From a mechanic’s perspective, I’d say go look at a Hyundai Tucson. They’ve been quite reliable as far as I know and everyone that I’ve spoken to that has one is happy with it.

20mpg city driving and AWD, might be a stretch.

“20mpg city driving and AWD, might be a stretch.”

Not from my experience!

I own a 2011 Subaru Outback with the 3.6 liter six-cylinder engine.
In addition to the vehicle being essentially bullet-proof, I am very satisfied with the gas mileage. During the winter I can usually wring 21 mpg out of it in local driving, and right now–with warmer weather–my typical gas mileage in local driving is 23+.

On highway drives–in any weather–I can count on 27-29 mpg.
The 4-cylinder models deliver even better gas mileage than the 6-cylinder models, although they can’t produce the very satisfying acceleration of the larger engine.

Consumer Reports now rates the Outback as their top mid-sized crossover vehicle, due to its reliability, excellent gas mileage, compliant ride characteristics, decent handling, and interior room. If you are looking for a smaller SUV, the Forester is CR’s top-rated small SUV, and it gets slightly better gas mileage than the Outback.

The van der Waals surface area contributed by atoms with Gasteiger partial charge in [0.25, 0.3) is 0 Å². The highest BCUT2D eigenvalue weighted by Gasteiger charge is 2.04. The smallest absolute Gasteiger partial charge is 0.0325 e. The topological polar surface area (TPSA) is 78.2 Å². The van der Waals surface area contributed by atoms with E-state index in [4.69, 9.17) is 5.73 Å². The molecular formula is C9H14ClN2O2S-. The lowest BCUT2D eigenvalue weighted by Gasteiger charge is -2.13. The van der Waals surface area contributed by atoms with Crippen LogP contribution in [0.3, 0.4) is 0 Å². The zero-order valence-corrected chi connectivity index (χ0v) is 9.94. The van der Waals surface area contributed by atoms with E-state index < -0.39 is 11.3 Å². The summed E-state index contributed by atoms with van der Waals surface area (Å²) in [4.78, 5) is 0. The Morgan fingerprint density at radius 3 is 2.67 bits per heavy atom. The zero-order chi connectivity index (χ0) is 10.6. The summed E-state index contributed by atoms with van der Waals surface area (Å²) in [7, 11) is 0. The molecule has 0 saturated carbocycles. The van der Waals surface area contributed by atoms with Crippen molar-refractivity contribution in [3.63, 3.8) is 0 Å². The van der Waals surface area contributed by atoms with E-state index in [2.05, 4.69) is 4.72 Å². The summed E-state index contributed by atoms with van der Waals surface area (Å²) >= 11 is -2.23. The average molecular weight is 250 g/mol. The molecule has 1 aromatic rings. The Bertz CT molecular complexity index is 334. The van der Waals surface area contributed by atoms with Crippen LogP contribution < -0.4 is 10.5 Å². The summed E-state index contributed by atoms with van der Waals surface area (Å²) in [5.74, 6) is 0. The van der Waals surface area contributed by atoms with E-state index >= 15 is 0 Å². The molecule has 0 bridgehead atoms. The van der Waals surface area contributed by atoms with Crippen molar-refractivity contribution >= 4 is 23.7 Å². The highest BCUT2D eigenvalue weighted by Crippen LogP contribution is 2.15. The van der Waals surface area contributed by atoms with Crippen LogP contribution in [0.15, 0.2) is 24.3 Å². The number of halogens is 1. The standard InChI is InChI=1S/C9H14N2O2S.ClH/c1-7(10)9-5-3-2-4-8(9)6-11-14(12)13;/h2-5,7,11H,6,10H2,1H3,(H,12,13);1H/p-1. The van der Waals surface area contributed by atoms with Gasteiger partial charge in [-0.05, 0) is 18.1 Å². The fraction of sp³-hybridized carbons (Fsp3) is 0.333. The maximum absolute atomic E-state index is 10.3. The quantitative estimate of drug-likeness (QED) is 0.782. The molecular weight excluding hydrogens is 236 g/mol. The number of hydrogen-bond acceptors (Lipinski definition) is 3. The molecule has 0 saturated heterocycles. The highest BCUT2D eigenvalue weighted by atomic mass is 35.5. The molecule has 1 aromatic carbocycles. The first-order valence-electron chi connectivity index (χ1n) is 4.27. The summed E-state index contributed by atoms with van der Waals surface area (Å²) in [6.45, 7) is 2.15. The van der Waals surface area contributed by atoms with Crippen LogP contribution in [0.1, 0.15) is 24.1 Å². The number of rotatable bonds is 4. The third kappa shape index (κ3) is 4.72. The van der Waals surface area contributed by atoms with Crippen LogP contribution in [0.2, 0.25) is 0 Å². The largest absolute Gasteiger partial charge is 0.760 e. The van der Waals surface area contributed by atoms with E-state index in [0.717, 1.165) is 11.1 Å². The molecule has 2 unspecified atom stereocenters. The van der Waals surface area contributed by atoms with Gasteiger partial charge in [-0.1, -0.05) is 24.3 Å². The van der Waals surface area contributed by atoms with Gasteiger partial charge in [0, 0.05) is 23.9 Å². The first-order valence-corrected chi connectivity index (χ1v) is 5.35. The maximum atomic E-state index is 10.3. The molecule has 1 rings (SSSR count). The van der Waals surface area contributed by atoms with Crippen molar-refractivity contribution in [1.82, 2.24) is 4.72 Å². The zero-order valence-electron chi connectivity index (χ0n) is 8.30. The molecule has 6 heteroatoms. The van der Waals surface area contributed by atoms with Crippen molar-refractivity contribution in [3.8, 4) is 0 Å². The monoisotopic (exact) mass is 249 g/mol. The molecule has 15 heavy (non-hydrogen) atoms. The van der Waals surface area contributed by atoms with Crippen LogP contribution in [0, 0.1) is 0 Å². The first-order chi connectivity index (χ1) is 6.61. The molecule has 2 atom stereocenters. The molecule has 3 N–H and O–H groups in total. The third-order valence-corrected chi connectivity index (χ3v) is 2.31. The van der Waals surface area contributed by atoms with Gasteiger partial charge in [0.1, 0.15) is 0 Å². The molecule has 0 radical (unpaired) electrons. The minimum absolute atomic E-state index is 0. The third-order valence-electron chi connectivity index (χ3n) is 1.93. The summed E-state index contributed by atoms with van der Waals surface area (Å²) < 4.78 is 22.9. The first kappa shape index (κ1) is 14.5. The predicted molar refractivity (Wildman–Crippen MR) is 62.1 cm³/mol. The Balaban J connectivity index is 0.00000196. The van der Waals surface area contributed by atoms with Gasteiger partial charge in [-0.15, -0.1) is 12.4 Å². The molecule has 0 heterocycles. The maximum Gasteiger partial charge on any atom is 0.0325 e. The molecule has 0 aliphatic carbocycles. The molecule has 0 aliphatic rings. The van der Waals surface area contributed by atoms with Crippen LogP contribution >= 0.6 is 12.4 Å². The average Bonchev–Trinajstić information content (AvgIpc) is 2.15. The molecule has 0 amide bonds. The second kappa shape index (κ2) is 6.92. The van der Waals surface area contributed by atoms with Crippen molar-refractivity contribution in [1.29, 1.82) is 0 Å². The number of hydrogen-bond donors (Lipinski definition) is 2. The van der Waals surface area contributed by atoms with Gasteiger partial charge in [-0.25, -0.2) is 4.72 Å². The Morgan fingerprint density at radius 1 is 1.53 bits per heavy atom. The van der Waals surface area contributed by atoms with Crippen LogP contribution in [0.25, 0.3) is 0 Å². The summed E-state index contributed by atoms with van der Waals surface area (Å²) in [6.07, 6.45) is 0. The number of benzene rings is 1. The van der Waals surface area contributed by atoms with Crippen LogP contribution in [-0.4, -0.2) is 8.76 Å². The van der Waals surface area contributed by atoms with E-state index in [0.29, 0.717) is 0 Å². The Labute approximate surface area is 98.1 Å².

True @VDCdriver , but I took the OP to mean she was looking for an SUV. For some reason I still don’t think of the Outback as an SUV, it’s a car to me. And there’s such a big swing in city driving numbers, here in the traffic-choked Seattle area the numbered signs on the side of the roads aren’t speed limits, they’re speed goals. Lots of stop and go means crappy mileage.

The Subaru Forester (4 cylinder, no turbo) is a good choice. I get 30-35 MPG on the highway and 20-30 in the city (depending on number of stops/starts). Cost is about $20k, reliability is top rated and visibility is good.